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Working 101: First Job Basics

June 9th, 2011 Jamie

Congratulations, you’ve gotten your first college–or post college–job! (And if you haven’t, go ahead and check out the archives to learn about how to get job experience and how to write a resume and how to apply for a job.)

Welcome to the workforce… Now what?

Fill Out Your W-4 Correctly(!!!)

Before you start working, your new employer will hand you a scary looking tax form called a W-4. Don’t toss it in your bag and forget it–this little form will help determine how much you owe in taxes at the end of the year.

The most confusing (but important!) part of this form is the “Allowances” box, where you enter a withholding number that tells your employer how much they should take out of your paycheck to pay towards taxes. If you don’t have them withhold anything (or enough), you will owe a ton of taxes at the end of the year. (Guess how I know that?)

Not sure what to enter? Don’t worry–try using the IRS’s Withholding Allowance Calculator.

Walk the Line

Now that we’ve got the scary tax stuff out of the way, on to the rest of the basics–the things that will make you look good to your boss (which can obviously lead to more responsibility, a promotion, or at least a good reference when you move on to greener pastures). These are pretty obvious, but they can make a big difference!

  • Watch the Clock. Time management is a big deal when you’re on the job, and you can bet your boss will notice if you’re good (or bad) at it. So be on time (or better yet, early!) for work, be honest about your break time, and don’t stay late at lunch.
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  • Look the Part. Have you heard that cheesy saying, “Dress for success”? Well, in some ways, it’s true: the way you dress–and the first impression it gives–usually makes a difference in the workforce, because it sends a signal about how seriously you take your job. So, look good (and professional) for work, and save your sweatpants or fishnets for after hours.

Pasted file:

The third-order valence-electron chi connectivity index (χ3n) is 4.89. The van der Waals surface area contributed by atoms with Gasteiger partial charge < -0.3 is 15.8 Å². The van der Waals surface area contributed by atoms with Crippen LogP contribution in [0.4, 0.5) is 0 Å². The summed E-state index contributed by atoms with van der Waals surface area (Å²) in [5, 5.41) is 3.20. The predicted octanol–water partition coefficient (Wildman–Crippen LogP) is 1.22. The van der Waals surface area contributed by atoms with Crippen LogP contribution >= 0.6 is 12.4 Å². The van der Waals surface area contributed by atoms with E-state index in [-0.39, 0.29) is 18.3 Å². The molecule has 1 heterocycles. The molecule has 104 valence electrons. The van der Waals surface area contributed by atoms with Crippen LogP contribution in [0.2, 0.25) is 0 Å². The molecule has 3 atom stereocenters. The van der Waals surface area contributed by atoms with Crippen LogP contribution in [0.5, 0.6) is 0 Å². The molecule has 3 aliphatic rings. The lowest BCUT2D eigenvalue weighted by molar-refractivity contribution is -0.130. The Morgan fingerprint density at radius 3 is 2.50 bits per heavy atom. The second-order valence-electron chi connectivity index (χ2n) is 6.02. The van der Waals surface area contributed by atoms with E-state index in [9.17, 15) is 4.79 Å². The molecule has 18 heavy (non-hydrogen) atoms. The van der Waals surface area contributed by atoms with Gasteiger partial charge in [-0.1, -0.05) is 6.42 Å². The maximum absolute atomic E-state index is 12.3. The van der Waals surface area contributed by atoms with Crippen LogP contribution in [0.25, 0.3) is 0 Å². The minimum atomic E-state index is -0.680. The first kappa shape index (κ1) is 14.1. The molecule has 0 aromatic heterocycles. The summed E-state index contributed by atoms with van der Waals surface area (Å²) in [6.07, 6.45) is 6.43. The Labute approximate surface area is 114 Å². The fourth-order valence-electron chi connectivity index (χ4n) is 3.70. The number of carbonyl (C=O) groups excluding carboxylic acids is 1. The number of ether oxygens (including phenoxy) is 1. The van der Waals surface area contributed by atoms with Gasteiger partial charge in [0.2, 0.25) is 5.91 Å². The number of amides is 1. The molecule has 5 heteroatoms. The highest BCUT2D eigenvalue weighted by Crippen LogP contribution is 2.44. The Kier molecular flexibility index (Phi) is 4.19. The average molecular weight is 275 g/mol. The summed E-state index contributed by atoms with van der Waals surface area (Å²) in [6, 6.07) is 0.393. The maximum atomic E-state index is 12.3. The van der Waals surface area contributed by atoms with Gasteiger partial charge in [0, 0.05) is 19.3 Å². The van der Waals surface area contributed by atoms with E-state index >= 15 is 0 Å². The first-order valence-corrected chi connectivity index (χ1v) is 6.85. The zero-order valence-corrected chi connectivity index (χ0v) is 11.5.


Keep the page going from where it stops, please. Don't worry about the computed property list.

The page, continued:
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  • Skip the Surfing. Think your employer doesn’t notice you poking around Facebook when you should be filing? Think again. Many offices have software that keeps track of your every click (yikes!), but even if they don’t, most bosses will notice how your internet time detracts from your productivity. (BUT it is totally fine to surf on appropriate sites during break time as long as your boss doesn’t say that’s taboo!)
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  • Trash the Trash Talk. Want to know what’s not fun? Office politics–especially if you’re on the wrong side of them. You can moan and groan about your co-workers as much as you want to at home (if you must), but keep the smack talk and gossip out of the workplace as much as possible. Negative energy is contagious and does not make for a fun work environment.
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  • Work Hard. Really. You’re going to be spending a lot of hours doing whatever you’ve just been hired to do, so do your best work–it will make it feel more worthwhile. Plus, it should (hopefully!) be something your employer will notice and reward you for.
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  • Be Honest. This one can be hard–for example, who wants to confess to the boss if they’ve messed up?–but it is also, in my opinion, the most important. Honesty, even when you’ve completely bungled something, is what will allow your employer to trust you, possibly encourage him or her to give you more responsibility (and maybe a raise eventually!) and want to keep you around.

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1 Comment Add your own

  • 1. Former College Idiot  |  June 11th, 2011 at 1:49 pm

    I have realized that college student after graduation have to start wearing a watch. It is amazing but I’ve seen so many new employees where I work come in late from just sleeping in. Maybe in college that is ok but in the real world that will get you fire. Keep your eye on the clock is a great tip.

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